Sadness can be a difficult emotion to deal with, not only due to the pain it causes, but also because of the factors that caused the sadness in the first place. Sadness can be the result of loss, helplessness, or disappointment, among many other things. It is important to remember, though, that sadness is one of the most common and natural human emotions, and is something that will ultimately help us appreciate our happy times.
However, sometimes, it is possible for sadness to deepen, and this may be a sign that you are suffering from a form of depression. If you feel as though you are increasingly sad, and feel like your sadness is difficult to explain, this information on depression may help. When you are depressed, it often feels like nothing in the world can make you feel better. Depression is a devious disorder, because the symptoms it creates can discourage you from completing the very actions or seeking the help that would begin recovery. Lack of energy, low self-esteem and dwindling excitement are some of the symptoms that make it hard to get out of a depressed state. For anyone experiencing this, it’s important to remember that depression is a very common and highly treatable disorder.
Depression symptoms can vary from mild to severe and can include:
- Feelings of deep sadness, anxiety, or empty feelings
- Loss of interest or pleasure in activities once enjoyed
- Changes in appetite — weight loss or gain unrelated to dieting
- Trouble sleeping or sleeping too much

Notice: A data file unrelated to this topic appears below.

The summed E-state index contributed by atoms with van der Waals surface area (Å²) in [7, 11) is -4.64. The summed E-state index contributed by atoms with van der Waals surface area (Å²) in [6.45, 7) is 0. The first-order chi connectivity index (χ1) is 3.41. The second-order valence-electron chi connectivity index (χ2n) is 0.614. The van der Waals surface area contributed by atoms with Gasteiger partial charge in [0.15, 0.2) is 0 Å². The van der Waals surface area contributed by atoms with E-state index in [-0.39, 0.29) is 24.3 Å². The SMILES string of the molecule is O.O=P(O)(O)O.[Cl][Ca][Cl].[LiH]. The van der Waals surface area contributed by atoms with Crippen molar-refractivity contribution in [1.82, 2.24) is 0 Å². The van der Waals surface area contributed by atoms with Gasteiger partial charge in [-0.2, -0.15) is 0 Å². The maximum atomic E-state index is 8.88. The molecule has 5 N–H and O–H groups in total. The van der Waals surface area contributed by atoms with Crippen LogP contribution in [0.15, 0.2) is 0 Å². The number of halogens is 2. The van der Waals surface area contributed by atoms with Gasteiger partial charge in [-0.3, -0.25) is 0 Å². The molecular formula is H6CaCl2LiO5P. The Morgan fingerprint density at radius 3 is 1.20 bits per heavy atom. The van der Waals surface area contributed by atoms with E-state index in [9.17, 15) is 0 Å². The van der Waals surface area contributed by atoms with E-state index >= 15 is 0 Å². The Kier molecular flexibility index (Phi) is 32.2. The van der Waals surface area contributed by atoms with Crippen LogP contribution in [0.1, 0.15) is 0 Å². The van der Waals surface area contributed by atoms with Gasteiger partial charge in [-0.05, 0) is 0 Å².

- Loss of energy or increased fatigue
- Increase in purposeless physical activity (e.g., hand-wringing or pacing) or slowed movements and speech (actions observable by others)
- Feeling worthless, guilty, and/or hopeless
- Difficulty thinking, concentrating or making decisions
- Thoughts of death or suicide
- Irritability, restlessness
- Persistent aches or pains, headaches, cramps, or digestive problems
Depression Is Different From Sadness or Grief/Bereavement
The death of a loved one, loss of a job or the ending of a relationship is difficult experiences for a person to endure. It is normal for feelings of sadness or grief to develop in response to such situations. Those experiencing loss often might describe themselves as being “depressed.” But being sad is not the same as having depression. The grieving process is natural and unique to each individual and shares some of the same features of depression. Both grief and depression may involve intense sadness and withdrawal from usual activities. They are also different in important ways:
- In grief, painful feelings come in waves, often intermixed with positive memories of the deceased. In depression, mood and/or interest (pleasure) are decreased for most of two weeks.
- In grief, self-esteem is usually maintained. In depression, feelings of worthlessness and self-loathing are common.
- For some people, the death of a loved one can bring on depression. Being a victim of a sexual or physical assault can lead to depression for some people. When grief and depression co-exist, the grief is more severe and lasts longer than grief without depression. Despite some overlap between grief and depression, they are different. Distinguishing between them can help people get the help, support or treatment they need.
Risk Factors for Depression
Depression can affect anyone—even a person who appears to live in relatively ideal circumstances.
Several factors can play a role in depression:
Biochemistry: Differences in certain chemicals in the brain may contribute to symptoms of depression.
Genetics: Depression can run in families. For example, if one identical twin has depression, the other has a 70 percent chance of having the illness sometime in life.
Personality: People with low self-esteem, who are easily overwhelmed by stress, or who are generally pessimistic appear to be more likely to experience depression.
Environmental factors: Continuous exposure to violence, neglect, abuse, trauma or poverty may make some people more vulnerable to depression.